Step by step

Step by step

Pointers to the best guides to get started on OpenStreetMap


There is a lot of information already on the web about adding data to OpenStreetMap, which is frequently being improved, so it is easier here to provide pointers to it rather than try to explain it here. The fundamental rule is that you must not rely in any way on copyrighted data when you make additions to OpenStreetMap. Instead you can:

  • from a computer, trace features, such as over out of copyright (more than 50 years old) Ordnance Survey maps or unrestricted satellite imagery, both of which are provided in free mapping tools, such as Potlach 2 (see below)
  • when you're out and about, take a GPS trace or mark particular points, whether shops or waymarkers on a path, using a free app on a GPS smartphone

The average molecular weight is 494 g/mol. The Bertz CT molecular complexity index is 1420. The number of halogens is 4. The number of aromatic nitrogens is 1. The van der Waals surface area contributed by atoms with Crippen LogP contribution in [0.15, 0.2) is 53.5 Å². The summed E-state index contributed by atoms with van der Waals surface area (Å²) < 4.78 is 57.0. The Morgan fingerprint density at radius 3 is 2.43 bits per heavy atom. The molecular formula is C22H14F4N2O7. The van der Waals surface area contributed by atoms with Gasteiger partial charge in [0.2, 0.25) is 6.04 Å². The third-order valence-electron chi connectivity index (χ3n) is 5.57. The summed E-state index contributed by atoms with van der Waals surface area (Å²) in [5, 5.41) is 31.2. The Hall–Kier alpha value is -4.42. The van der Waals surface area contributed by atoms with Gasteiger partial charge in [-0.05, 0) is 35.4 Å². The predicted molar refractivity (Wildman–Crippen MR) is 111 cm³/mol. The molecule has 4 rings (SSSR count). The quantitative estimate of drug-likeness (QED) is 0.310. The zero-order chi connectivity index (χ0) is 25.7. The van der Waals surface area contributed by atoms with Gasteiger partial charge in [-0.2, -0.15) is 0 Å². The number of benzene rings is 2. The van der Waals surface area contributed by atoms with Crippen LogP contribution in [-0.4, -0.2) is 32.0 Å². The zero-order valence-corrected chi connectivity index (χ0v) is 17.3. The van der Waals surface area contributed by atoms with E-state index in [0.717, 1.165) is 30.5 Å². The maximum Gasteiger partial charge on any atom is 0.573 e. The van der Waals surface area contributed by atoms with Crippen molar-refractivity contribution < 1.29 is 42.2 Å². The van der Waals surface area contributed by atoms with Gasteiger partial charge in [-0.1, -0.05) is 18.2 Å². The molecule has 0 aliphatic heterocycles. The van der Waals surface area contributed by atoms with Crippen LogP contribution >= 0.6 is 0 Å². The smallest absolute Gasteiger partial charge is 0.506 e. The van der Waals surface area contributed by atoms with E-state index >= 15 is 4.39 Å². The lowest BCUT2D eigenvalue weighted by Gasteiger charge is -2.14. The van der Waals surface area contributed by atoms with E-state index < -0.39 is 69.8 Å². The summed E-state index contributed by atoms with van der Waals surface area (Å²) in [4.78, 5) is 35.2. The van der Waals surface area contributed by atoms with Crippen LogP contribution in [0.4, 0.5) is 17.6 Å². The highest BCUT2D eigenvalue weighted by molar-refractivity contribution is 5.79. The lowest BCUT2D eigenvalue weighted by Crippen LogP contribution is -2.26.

• or combining both, by printing out a section of OpenStreetMap and then mark missing street names or points of interest when you’re out and about. These can then be added to the map at another time or by other people, just remember to write neatly. This can be a good way of involving volunteers who don’t feel comfortable adding data to the map using a computer.

A very good start is the new Get mapping guide, produced to encourage people in Scotland to map cycle routes. If you need more information, the OpenStreetMap wiki is quite comprehensive. The beginner’s guide, which is highlighted on the front page of the wiki is worth looking at first. 

If you are able to use a basic graphics program, you will find adding data relatively easy using Potlach 2, an on-line editor tool accessible from OpenStreetMap by clicking on the edit button. There are also how-to videos linked from inside Potlach 2.

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